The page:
Perhaps guarding pilgrim roads, settling disputes between kingdoms, lending aid in putting down evil warlords and fending off foreign invaders.

But- who really knows? However they would have acted, we know they would have not lacked for flair and cool armor!

A special thanks to the Fell & Fair team, especially Will and Thomas who helped with the armor build and Sarah Koch for doing hair for us! Also to Fabrics-Store.com for helping make this adventure possible!

Credit to Ian Campbell and Nicolas Bruno for the photos and editing!

Have you made Star Wars or medieval outfits? Maybe both? Tell us about them!

As always, we love to hear from you so let us know what you think so we can produce more of what you want.

 

8 comments

  1. Jedi Kai-Thri Ona

    This is wonderful! That’s why I costume as a Jedi in The Rebel Legion. I’m a Peer (equivalent to Knight) in the SCA and have loads of early period garb.

    I get my linen for my Jedi garb from fabric-store.com! The writer says that in the movies they used wool but that’s not quite correct.. It was a linen like fabric called khadi.. woven specially for them in India (Yes, I’m a geek and I own the massive tome, “Dressing the Galaxy”). There IS wool in the over robes. Gives me an idea to switch out my self made but movie-accurate Jedi belt for a longer one with the “knight’s knot” as shown here.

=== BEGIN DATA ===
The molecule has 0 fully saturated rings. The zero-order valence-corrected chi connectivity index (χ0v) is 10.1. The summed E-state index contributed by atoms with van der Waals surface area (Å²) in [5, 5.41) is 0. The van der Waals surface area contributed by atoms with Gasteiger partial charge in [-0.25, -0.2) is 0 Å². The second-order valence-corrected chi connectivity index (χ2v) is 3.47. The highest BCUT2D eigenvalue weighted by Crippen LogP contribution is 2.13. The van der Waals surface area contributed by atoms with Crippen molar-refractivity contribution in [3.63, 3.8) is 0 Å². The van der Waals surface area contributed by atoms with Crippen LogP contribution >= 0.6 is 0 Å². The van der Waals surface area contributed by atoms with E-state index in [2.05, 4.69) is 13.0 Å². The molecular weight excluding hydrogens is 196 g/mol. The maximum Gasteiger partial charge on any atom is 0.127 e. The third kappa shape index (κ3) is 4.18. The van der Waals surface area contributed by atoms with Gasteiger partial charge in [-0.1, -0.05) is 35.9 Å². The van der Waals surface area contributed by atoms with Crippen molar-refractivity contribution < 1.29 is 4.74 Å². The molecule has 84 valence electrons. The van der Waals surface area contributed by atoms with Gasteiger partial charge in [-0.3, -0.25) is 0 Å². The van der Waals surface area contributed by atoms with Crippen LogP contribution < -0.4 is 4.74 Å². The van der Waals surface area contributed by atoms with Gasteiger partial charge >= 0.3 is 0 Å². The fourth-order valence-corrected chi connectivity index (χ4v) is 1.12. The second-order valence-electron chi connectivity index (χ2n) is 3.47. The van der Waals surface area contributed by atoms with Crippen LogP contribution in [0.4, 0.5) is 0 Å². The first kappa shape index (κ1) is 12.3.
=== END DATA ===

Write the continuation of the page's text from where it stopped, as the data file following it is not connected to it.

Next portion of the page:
Link to some Jedi tutorials on my site: http://kaithriona.blogspot.com/p/jedi.html

    This is very creative!

  2. Janet Baker

    I have not made the costumes, I rather made a science fiction novel in which true Catholics set out for a hidden asteroid in which they can re-establish the wonderfully independent small-land ownership system of pre-modern times and crown a king using a coronation mass from the 10th century. Run, the middle ages future adventure, https://malapertpress.wordpress.com

  3. Valerie

    Love it! As a long-time member of the SCA, I’ve made plenty of Medieval outfits. And as a lifelong nerd, I can definitely appreciate your fusion of these two geek fandoms. Great job!

  4. Pepita

    Oh my I would love the source of your patterns please. I’m just beginning a new life at 67 after the passing of my wonderful husband. I’m going to REN Faires with my twin boys.

    1. Elizabeth Dianne Lanning

      Good for you! Burda has a pretty good medieval pattern, and The Big Three have some Renaissance patterns, especially this time of year, approaching Halloween. With the internet, the information is so much more available than it was in the 1960’s when I started trying to research costume history. If you can, get the Janet Arnold books because they are existant garments laid out and measured as patterns. Accuracy is assured. There are other books, but one will lead to another, and you’ll find ways to individualize garments within period paradigms. ONE HINT: I am 69, and I’ve worn corsets lots, not much anymore. My advice for Ren Fair is to first make a Spanish surcoat, so if you can’t face the boning in the AM, you have a comfortable option. As long as you’ve got the properly shaped hoops, and maybe a bumroll, you can enjoy the faire and breath too! All the best on your adventures!